There are hundreds of different dog breeds in the world, but they can all be broken down into much wider, larger “type” groupings with other dogs that share common traits with each other, and have broadly similar needs. Many of the different dog breeds and types within any one group will share a common historical ancestry, or have been bred or evolved naturally over many centuries into similar working roles, tolerances and talents.
Learning to recognise what grouping your own dog falls into and being able to meet all of the needs common to dogs within that group can help us as dog owners to provide the best and most appropriate care for our dogs, and help us to enable their natural behaviours and keep them happy.
In this article, we will look at dogs within the Spitz grouping, and discuss what common traits they possess and how to best provide for their needs.
Spitz-type dogs are generally easy to recognise due to their physical appearance, which comprises of long, dense fur, a pointed muzzle and upright ears, and often, a curled tail.
Spitz dogs are built for the cold, and are often native to the cooler areas of the world, where they are used to working outside and weathering the extremes of temperature that characterise frozen regions.
An example of some Spitz-type dog breeds include:
...And many others besides!
How to tell if your dog is a Spitz-type dog
Whether your dog is a pure breed, mixed breed or of unknown origins, if your dog has a thick, long coat, pointed muzzle and ears and a curled tail, the chances are that it is a Spitz-type dog, and has some Spitz dog ancestry.
Spitz dogs are highly active, outdoors-loving dogs that have great stamina and endurance, and like to run for long periods of time, often covering large distances. They are very resistant to the cold and generally un-phased by bad weather, being totally happy to be outdoors in the worst snow, rain or cold! They are normally fairly vocal, and commonly communicate with both their owners and other dogs by barking. They can be prone to stubbornness, and are generally very outgoing and independent.
Spitz dogs come in a range of sizes, from the small Pomeranian to the large Akita, and how much exercise they need will vary accordingly. However, Spitz-type dogs are very energetic, and require lots and lots of exercise. They are built for endurance, and will usually be perfectly happy to go out for another walk within minutes of coming back from their first one!
You should make plenty of provision for your Spitz-type dog to spend lots of time running and playing, both on the lead and within a safe enclosed area. Spitz dogs are generally very social dogs, and will quickly join in with the play of other dogs and form themselves into temporary “packs” with the dogs that they meet out and about. They tend to shed their coats prolifically a couple of times a year, but even during the summer months, their coats are thicker than most other dogs, so you must take care to ensure that they do not overheat when exercising in the hotter weather.
Spitz dogs, particularly the larger ones that have a long history as working dogs running for many hours a day, tend to be fairly independent, and can become bored easily. If your dog is not getting enough exercise, the chances are that they will always be on the lookout for a means to escape the home or garden and take themselves off for a run! It is generally advised to keep Spitz-type dogs on the lead when in public or near to roads, as they like to roam fairly far from the person that is walking them and are not renowned for their consistent recall skills unless very highly trained.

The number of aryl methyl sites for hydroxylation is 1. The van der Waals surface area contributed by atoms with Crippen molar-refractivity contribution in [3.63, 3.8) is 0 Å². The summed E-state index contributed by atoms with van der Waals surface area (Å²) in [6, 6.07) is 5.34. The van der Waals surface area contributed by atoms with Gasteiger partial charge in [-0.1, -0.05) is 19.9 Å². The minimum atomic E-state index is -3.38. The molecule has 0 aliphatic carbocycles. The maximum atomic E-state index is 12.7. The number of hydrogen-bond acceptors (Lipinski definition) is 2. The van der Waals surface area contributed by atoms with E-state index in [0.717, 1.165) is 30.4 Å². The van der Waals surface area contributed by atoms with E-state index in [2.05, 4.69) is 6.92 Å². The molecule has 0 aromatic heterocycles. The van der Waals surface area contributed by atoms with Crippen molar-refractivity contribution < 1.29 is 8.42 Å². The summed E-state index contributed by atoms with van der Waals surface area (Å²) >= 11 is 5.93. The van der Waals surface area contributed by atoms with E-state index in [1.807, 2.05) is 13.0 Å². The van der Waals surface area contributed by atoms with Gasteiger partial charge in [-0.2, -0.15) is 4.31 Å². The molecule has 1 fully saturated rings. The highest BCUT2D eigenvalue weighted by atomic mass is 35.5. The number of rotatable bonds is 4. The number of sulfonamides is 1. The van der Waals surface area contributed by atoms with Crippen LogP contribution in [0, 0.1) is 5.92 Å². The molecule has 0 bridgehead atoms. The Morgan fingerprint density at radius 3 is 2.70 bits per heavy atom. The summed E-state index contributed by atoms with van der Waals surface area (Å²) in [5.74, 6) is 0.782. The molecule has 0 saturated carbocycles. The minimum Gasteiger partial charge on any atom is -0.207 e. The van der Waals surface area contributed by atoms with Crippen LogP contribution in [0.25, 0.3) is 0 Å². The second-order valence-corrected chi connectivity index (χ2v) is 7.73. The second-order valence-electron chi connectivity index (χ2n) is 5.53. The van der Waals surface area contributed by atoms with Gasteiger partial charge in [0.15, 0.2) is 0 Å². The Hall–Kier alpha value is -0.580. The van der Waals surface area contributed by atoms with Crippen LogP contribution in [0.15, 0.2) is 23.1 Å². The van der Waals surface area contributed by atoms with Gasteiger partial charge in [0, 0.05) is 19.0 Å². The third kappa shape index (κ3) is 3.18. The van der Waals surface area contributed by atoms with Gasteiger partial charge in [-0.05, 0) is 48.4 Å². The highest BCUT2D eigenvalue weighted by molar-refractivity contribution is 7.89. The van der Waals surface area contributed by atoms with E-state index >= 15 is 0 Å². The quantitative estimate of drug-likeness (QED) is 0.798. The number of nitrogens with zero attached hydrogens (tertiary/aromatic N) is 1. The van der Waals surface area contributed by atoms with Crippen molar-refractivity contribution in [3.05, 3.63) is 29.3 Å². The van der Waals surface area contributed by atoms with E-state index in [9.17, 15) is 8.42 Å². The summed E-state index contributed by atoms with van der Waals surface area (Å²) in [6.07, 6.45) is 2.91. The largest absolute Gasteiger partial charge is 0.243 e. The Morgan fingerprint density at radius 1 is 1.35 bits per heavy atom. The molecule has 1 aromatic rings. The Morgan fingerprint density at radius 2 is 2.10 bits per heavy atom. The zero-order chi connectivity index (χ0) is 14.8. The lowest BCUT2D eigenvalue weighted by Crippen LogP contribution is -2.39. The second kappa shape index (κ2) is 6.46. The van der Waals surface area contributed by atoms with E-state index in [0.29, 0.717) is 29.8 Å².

Spitz-type dogs require optimum nutrition for slow-release energy, plenty of protein and not too much bulk (such as grains). They are generally fairly economical to feed relatively to their size, and normally require small to medium sized meals fed little and often to keep them fuelled up. Spitz-type dogs are built for storing energy for the prolonged periods of activity that they are used to undertaking, and so can quickly run to fat if they are over fed or not exercised enough.
Smaller Spitz-type dogs sometimes have a tendency to be fussy eaters, but the larger working Spitz-type dog breeds love their food of all types, and are often keen and competent scavengers!
Larger Spitz-type dogs have strong hunting instincts, and an important part of their training while they are young should involve getting them used to the presence of smaller animals such as cats, and teaching them that chasing is not allowed. Spitz-type dogs are intelligent animals that are good at problem solving, but they can also become bored very easily, and have relatively short attention spans. Keep your Spitz-type dog entertained with plenty of mental stimulation as well as physical, and spend plenty of time working with them one to one and strengthening your bond.
Spitz dogs are very social and generally welcoming of strangers, and will think nothing of going off for a walk with someone that they have only just met! This means that Spitz dogs can be more likely to wander off than other types, and they are relatively easy to steal by unscrupulous people who are on the lookout for a new dog.
Food bribery works well on Spitz dogs, so getting your dog’s attention with a treat or rewarding them for returning to you or complying with a command using food is usually effective for the Spitz, and will help you to bond with your dog as a result. Due to their thick, dense coats, Spitz dogs require regular brushing and grooming, which offers a further opportunity to bond with your dog.